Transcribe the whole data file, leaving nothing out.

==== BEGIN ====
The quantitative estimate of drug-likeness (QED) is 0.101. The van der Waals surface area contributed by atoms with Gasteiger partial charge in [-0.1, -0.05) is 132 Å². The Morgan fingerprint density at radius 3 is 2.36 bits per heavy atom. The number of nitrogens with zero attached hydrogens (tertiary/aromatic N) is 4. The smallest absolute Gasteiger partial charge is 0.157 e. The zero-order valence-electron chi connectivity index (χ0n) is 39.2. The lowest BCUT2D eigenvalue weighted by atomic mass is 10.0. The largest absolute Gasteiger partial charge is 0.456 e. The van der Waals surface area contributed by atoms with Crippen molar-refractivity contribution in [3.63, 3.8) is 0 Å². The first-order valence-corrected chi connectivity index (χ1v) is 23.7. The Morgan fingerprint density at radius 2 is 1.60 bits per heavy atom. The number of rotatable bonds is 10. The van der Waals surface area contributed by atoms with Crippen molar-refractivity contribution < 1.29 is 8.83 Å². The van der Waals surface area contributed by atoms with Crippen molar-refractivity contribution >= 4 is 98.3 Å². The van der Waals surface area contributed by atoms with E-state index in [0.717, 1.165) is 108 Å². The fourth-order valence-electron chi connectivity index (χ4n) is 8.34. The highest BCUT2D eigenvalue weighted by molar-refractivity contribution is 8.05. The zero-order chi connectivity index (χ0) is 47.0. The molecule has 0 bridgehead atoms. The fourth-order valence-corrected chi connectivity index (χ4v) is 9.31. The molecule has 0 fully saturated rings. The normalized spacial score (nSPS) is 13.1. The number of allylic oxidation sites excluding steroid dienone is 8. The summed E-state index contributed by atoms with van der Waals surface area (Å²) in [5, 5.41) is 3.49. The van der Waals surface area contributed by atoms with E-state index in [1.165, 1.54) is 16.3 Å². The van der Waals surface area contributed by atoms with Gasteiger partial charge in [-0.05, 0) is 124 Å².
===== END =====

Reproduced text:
The quantitative estimate of drug-likeness (QED) is 0.101. The van der Waals surface area contributed by atoms with Gasteiger partial charge in [-0.1, -0.05) is 132 Å². The Morgan fingerprint density at radius 3 is 2.36 bits per heavy atom. The number of nitrogens with zero attached hydrogens (tertiary/aromatic N) is 4. The smallest absolute Gasteiger partial charge is 0.157 e. The zero-order valence-electron chi connectivity index (χ0n) is 39.2. The lowest BCUT2D eigenvalue weighted by atomic mass is 10.0. The largest absolute Gasteiger partial charge is 0.456 e. The van der Waals surface area contributed by atoms with Crippen molar-refractivity contribution in [3.63, 3.8) is 0 Å². The first-order valence-corrected chi connectivity index (χ1v) is 23.7. The Morgan fingerprint density at radius 2 is 1.60 bits per heavy atom. The number of rotatable bonds is 10. The van der Waals surface area contributed by atoms with Crippen molar-refractivity contribution < 1.29 is 8.83 Å². The van der Waals surface area contributed by atoms with Crippen molar-refractivity contribution >= 4 is 98.3 Å². The van der Waals surface area contributed by atoms with E-state index in [0.717, 1.165) is 108 Å². The fourth-order valence-electron chi connectivity index (χ4n) is 8.34. The highest BCUT2D eigenvalue weighted by molar-refractivity contribution is 8.05. The zero-order chi connectivity index (χ0) is 47.0. The molecule has 0 bridgehead atoms. The fourth-order valence-corrected chi connectivity index (χ4v) is 9.31. The molecule has 0 fully saturated rings. The normalized spacial score (nSPS) is 13.1. The number of allylic oxidation sites excluding steroid dienone is 8. The summed E-state index contributed by atoms with van der Waals surface area (Å²) in [5, 5.41) is 3.49. The van der Waals surface area contributed by atoms with E-state index in [1.165, 1.54) is 16.3 Å². The van der Waals surface area contributed by atoms with Gasteiger partial charge in [-0.05, 0) is 124 Å².